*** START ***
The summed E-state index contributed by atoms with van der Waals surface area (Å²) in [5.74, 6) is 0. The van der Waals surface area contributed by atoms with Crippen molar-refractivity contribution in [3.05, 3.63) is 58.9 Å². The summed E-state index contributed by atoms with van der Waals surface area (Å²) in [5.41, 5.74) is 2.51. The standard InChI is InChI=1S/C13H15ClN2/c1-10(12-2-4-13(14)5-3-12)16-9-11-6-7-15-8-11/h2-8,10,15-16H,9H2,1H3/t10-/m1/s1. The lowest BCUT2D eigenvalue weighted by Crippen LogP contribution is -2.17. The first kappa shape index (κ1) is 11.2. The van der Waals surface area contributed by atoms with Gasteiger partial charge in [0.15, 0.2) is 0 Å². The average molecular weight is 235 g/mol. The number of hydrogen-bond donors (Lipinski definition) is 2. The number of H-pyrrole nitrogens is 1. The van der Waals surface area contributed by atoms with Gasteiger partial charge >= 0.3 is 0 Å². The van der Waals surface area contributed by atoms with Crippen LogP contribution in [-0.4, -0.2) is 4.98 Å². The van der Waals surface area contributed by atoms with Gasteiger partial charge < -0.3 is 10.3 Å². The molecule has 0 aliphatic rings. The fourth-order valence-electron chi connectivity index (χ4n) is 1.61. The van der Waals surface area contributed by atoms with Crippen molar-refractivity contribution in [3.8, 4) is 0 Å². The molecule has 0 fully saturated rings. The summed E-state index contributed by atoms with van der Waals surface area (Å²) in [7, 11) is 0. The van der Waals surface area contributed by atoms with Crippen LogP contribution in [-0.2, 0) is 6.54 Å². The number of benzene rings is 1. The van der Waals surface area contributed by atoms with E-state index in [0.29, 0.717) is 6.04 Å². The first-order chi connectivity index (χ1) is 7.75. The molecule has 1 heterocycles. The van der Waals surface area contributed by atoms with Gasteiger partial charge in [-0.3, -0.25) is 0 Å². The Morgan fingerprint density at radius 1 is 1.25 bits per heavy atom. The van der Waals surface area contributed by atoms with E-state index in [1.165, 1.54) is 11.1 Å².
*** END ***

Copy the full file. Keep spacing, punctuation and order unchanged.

The summed E-state index contributed by atoms with van der Waals surface area (Å²) in [5.74, 6) is 0. The van der Waals surface area contributed by atoms with Crippen molar-refractivity contribution in [3.05, 3.63) is 58.9 Å². The summed E-state index contributed by atoms with van der Waals surface area (Å²) in [5.41, 5.74) is 2.51. The standard InChI is InChI=1S/C13H15ClN2/c1-10(12-2-4-13(14)5-3-12)16-9-11-6-7-15-8-11/h2-8,10,15-16H,9H2,1H3/t10-/m1/s1. The lowest BCUT2D eigenvalue weighted by Crippen LogP contribution is -2.17. The first kappa shape index (κ1) is 11.2. The van der Waals surface area contributed by atoms with Gasteiger partial charge in [0.15, 0.2) is 0 Å². The average molecular weight is 235 g/mol. The number of hydrogen-bond donors (Lipinski definition) is 2. The number of H-pyrrole nitrogens is 1. The van der Waals surface area contributed by atoms with Gasteiger partial charge >= 0.3 is 0 Å². The van der Waals surface area contributed by atoms with Crippen LogP contribution in [-0.4, -0.2) is 4.98 Å². The van der Waals surface area contributed by atoms with Gasteiger partial charge < -0.3 is 10.3 Å². The molecule has 0 aliphatic rings. The fourth-order valence-electron chi connectivity index (χ4n) is 1.61. The van der Waals surface area contributed by atoms with Crippen molar-refractivity contribution in [3.8, 4) is 0 Å². The molecule has 0 fully saturated rings. The summed E-state index contributed by atoms with van der Waals surface area (Å²) in [7, 11) is 0. The van der Waals surface area contributed by atoms with Crippen LogP contribution in [-0.2, 0) is 6.54 Å². The number of benzene rings is 1. The van der Waals surface area contributed by atoms with E-state index in [0.29, 0.717) is 6.04 Å². The first-order chi connectivity index (χ1) is 7.75. The molecule has 1 heterocycles. The van der Waals surface area contributed by atoms with Gasteiger partial charge in [-0.3, -0.25) is 0 Å². The Morgan fingerprint density at radius 1 is 1.25 bits per heavy atom. The van der Waals surface area contributed by atoms with E-state index in [1.165, 1.54) is 11.1 Å².